Figure 1.Figure 1.
Sixty-six-year-old Female with a History of Laryngeal Carcinoma Treated with EBRT and Chemotherapy Presents with Recurrent Laryngeal Cancer.

Because the approach for TLM is endoscopic, and the skin and subcutaneous fascial envelopes are not violated, the risk of tissue breakdown and fistulization is lower. This can result in decreased utilization of pedicled or free flap reconstruction for advanced-stage tumors requiring extensive mucosal resection. It is unclear how much this particular advantage of TLM is lost when unilateral or bilateral neck dissections are required.

Canis et al. described the utilization of TLM for the removal of T4a tumors in 2013.7 As described by other authors, tumors were resected in multiple blocks, with margins ranging from 2–3 mm in the glottis to 5–10 mm in the supraglottis and intra-operative frozen sections being used to ascertain margin status. The operating time ranged from 2 h to 5 h depending on the extent of the tumor and the experience of the surgeon. This report suggests that there are very few technical limitations to TLM that cannot be overcome. Whether this experience is broadly applicable and, more importantly, teachable remains to be seen.


Early Laryngeal Cancers
Transoral laser microsurgery (TLM) represents an important tool in the management of laryngeal tumors and is commonly utilized in the treatment of early-stage disease. One current point of debate among physicians treating laryngeal tumors is whether TLM can offer similar clinical outcomes compared to organ preservation treatment consisting of external beam radiation therapy (EBRT).1418 Feng et al. conducted a large meta-analysis comparing outcomes and costs associated with treatment of T1–T2 glottic cancers in 2011.16 Their analysis included 11 studies and 1,135 patients and demonstrated no significant difference in cure rates between TLM and EBRT. They were not able to conduct a substantial analysis of functional outcomes primarily because most studies to date fail to record functional outcomes using validated and reproducible scales, and only very rarely include long-term functional outcomes (see below). More recently, Lee et al. (2013) reviewed a single surgeon’s experience with TLM for 118 patients with T1–T2 glottic lesions from 1997 to 2011.19 At 5 years, disease-free and overall survival rates of 87.9% and 92.2% were comparable to data reported for large cohorts treated with EBRT.20

Taylor et al. described a multicenter cohort experience with T1b laryngeal lesions (42 patients treated with EBRT; 21 patients treated with TLM).21 Since involvement of the anterior commissure is often cited as a potential functional risk for patients undergoing TLM (due to anterior scarring and web formation) the data provided in this study are particularly interesting. In addition to oncologic outcomes (local control, organ preservation, disease-free survival and disease-specific survival), the authors also evaluated functional outcomes, specifically voice using the previously validated Voice Handicap Index (VHI)-10. Disease-free and overall survival at 2 years for TLM were 88.7% and 94.1%, while for EBRT they were 85.9% and 94.8%, respectively. Although vocalization data were available for less than half of all patients, no significant differences were noted between the two groups.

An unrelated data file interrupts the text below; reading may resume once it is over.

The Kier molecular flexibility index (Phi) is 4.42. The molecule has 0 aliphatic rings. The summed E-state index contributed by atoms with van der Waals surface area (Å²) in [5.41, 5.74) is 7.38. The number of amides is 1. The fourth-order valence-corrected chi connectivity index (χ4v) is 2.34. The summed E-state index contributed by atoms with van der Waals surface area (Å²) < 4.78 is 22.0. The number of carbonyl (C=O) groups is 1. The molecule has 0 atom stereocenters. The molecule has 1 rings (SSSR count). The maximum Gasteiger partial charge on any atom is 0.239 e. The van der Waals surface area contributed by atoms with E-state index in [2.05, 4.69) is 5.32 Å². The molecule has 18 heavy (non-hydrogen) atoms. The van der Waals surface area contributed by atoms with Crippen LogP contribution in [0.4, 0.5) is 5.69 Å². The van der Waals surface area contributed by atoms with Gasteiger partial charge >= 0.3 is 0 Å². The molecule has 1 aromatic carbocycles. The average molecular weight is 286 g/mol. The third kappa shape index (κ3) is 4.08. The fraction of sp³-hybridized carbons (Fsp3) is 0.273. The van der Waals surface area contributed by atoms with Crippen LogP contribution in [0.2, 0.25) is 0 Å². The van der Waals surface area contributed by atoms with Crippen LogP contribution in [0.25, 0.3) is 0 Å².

Agrawal et al. reported in 2007 the results from the Southwest Oncology Group (SWOG) phase II trial (single arm) evaluation TLM followed by EBRT for stage I–III supraglottic tumors.22 Despite its multi-institutional nature, the study only accrued 34 patients over a 4-year period. Disease-free and overall survival at 3 years were estimated at 79% and 88%, respectively. Four patients required temporary tracheostomy prior to the procedure; no patient required permanent tracheostomy; three patients were feeding tube-dependent at last follow-up. One patient required salvage laryngectomy, and two patients required salvage neck dissections. Although a significant improvement over purely retrospective series, none of these studies were randomized. Given the very disparate mechanism of treatment (EBRT versus TLM), randomized clinical trials addressing this question are unlikely in the current clinical climate.

Zhang et al. conducted an analysis in China based on 205 patients treated at a single institution with a mean follow-up of 49 months.23 Most tumors were glottic (70%), and most patients were reportedly N0 (78%). Approximately half of all tumors represented advanced disease (T3 20%, T4 25%). Surgical treatment of primary lesions consisted of total laryngectomy (n=71), partial laryngectomy or TLM (n=134). TLM or open partial laryngectomy was reserved for patients with T stage less than T3 and was performed routinely only after 2000. No individual survival or functional data were provided for patients treated with TLM, but the study does demonstrate propagation of the technique outside of the initial centers that developed it in the 1970s and 1980s. Pukander et al. similarly reported the Finnish experience with TLM across all stages of laryngeal cancer in 2001.24 Following initiation of TLM as a clinical treatment option, the authors were able to treat 140 patients within a 4-year span. Survival and recurrence data were detailed only for early-stage disease. Based on the current literature, it is clear that TLM is increasingly becoming part of the treatment paradigm for laryngeal tumors throughout the world and represents an alternative to definitive EBRT that offers equivalent local control and functional outcomes.

Advanced Laryngeal Cancer